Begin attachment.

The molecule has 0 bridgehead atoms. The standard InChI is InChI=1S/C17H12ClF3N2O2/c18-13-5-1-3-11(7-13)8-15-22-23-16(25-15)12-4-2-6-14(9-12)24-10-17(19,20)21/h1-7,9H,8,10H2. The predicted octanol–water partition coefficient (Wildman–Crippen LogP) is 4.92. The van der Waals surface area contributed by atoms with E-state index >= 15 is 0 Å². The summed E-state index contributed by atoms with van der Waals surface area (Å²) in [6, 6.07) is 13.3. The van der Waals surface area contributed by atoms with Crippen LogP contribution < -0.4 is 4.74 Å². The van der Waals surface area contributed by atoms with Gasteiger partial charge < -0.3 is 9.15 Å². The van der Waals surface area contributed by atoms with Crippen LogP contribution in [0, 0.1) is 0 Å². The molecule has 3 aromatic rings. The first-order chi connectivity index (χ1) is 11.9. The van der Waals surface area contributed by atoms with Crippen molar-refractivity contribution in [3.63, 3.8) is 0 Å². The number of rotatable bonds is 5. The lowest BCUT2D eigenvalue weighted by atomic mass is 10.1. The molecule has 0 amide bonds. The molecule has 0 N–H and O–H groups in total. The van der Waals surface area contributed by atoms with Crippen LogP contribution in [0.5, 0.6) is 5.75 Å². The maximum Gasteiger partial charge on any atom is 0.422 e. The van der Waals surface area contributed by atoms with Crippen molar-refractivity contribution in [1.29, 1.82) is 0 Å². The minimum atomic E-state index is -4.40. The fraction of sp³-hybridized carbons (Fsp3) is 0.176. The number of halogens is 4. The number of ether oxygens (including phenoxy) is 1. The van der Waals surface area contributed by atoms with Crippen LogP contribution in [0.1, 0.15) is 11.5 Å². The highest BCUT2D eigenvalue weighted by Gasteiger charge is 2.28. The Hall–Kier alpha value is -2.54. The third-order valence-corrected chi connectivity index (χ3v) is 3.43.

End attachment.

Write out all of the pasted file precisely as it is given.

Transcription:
The molecule has 0 bridgehead atoms. The standard InChI is InChI=1S/C17H12ClF3N2O2/c18-13-5-1-3-11(7-13)8-15-22-23-16(25-15)12-4-2-6-14(9-12)24-10-17(19,20)21/h1-7,9H,8,10H2. The predicted octanol–water partition coefficient (Wildman–Crippen LogP) is 4.92. The van der Waals surface area contributed by atoms with E-state index >= 15 is 0 Å². The summed E-state index contributed by atoms with van der Waals surface area (Å²) in [6, 6.07) is 13.3. The van der Waals surface area contributed by atoms with Crippen LogP contribution < -0.4 is 4.74 Å². The van der Waals surface area contributed by atoms with Gasteiger partial charge < -0.3 is 9.15 Å². The van der Waals surface area contributed by atoms with Crippen LogP contribution in [0, 0.1) is 0 Å². The molecule has 3 aromatic rings. The first-order chi connectivity index (χ1) is 11.9. The van der Waals surface area contributed by atoms with Crippen molar-refractivity contribution in [3.63, 3.8) is 0 Å². The number of rotatable bonds is 5. The lowest BCUT2D eigenvalue weighted by atomic mass is 10.1. The molecule has 0 amide bonds. The molecule has 0 N–H and O–H groups in total. The van der Waals surface area contributed by atoms with Crippen LogP contribution in [0.5, 0.6) is 5.75 Å². The maximum Gasteiger partial charge on any atom is 0.422 e. The van der Waals surface area contributed by atoms with Crippen molar-refractivity contribution in [1.29, 1.82) is 0 Å². The minimum atomic E-state index is -4.40. The fraction of sp³-hybridized carbons (Fsp3) is 0.176. The number of halogens is 4. The number of ether oxygens (including phenoxy) is 1. The van der Waals surface area contributed by atoms with Crippen LogP contribution in [0.1, 0.15) is 11.5 Å². The highest BCUT2D eigenvalue weighted by Gasteiger charge is 2.28. The Hall–Kier alpha value is -2.54. The third-order valence-corrected chi connectivity index (χ3v) is 3.43.